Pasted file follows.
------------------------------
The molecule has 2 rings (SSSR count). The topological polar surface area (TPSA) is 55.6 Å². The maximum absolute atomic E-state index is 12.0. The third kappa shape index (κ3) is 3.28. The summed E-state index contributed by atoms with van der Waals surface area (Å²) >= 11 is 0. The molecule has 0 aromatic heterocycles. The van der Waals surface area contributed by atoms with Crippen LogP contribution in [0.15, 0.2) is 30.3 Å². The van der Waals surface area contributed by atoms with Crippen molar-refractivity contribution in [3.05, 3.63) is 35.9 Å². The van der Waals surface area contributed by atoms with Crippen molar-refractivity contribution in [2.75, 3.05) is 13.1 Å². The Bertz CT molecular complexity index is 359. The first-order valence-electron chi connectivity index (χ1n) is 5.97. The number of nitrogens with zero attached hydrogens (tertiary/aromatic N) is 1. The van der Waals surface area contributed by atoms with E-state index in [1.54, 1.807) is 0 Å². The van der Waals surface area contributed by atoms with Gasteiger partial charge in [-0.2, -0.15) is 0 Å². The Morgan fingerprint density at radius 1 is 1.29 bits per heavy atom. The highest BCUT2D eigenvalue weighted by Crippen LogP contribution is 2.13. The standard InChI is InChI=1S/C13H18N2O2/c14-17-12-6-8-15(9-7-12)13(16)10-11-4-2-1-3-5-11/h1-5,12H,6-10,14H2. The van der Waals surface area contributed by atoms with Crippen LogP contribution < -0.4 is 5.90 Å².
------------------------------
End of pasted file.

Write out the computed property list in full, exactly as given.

The molecule has 2 rings (SSSR count). The topological polar surface area (TPSA) is 55.6 Å². The maximum absolute atomic E-state index is 12.0. The third kappa shape index (κ3) is 3.28. The summed E-state index contributed by atoms with van der Waals surface area (Å²) >= 11 is 0. The molecule has 0 aromatic heterocycles. The van der Waals surface area contributed by atoms with Crippen LogP contribution in [0.15, 0.2) is 30.3 Å². The van der Waals surface area contributed by atoms with Crippen molar-refractivity contribution in [3.05, 3.63) is 35.9 Å². The van der Waals surface area contributed by atoms with Crippen molar-refractivity contribution in [2.75, 3.05) is 13.1 Å². The Bertz CT molecular complexity index is 359. The first-order valence-electron chi connectivity index (χ1n) is 5.97. The number of nitrogens with zero attached hydrogens (tertiary/aromatic N) is 1. The van der Waals surface area contributed by atoms with E-state index in [1.54, 1.807) is 0 Å². The van der Waals surface area contributed by atoms with Gasteiger partial charge in [-0.2, -0.15) is 0 Å². The Morgan fingerprint density at radius 1 is 1.29 bits per heavy atom. The highest BCUT2D eigenvalue weighted by Crippen LogP contribution is 2.13. The standard InChI is InChI=1S/C13H18N2O2/c14-17-12-6-8-15(9-7-12)13(16)10-11-4-2-1-3-5-11/h1-5,12H,6-10,14H2. The van der Waals surface area contributed by atoms with Crippen LogP contribution < -0.4 is 5.90 Å².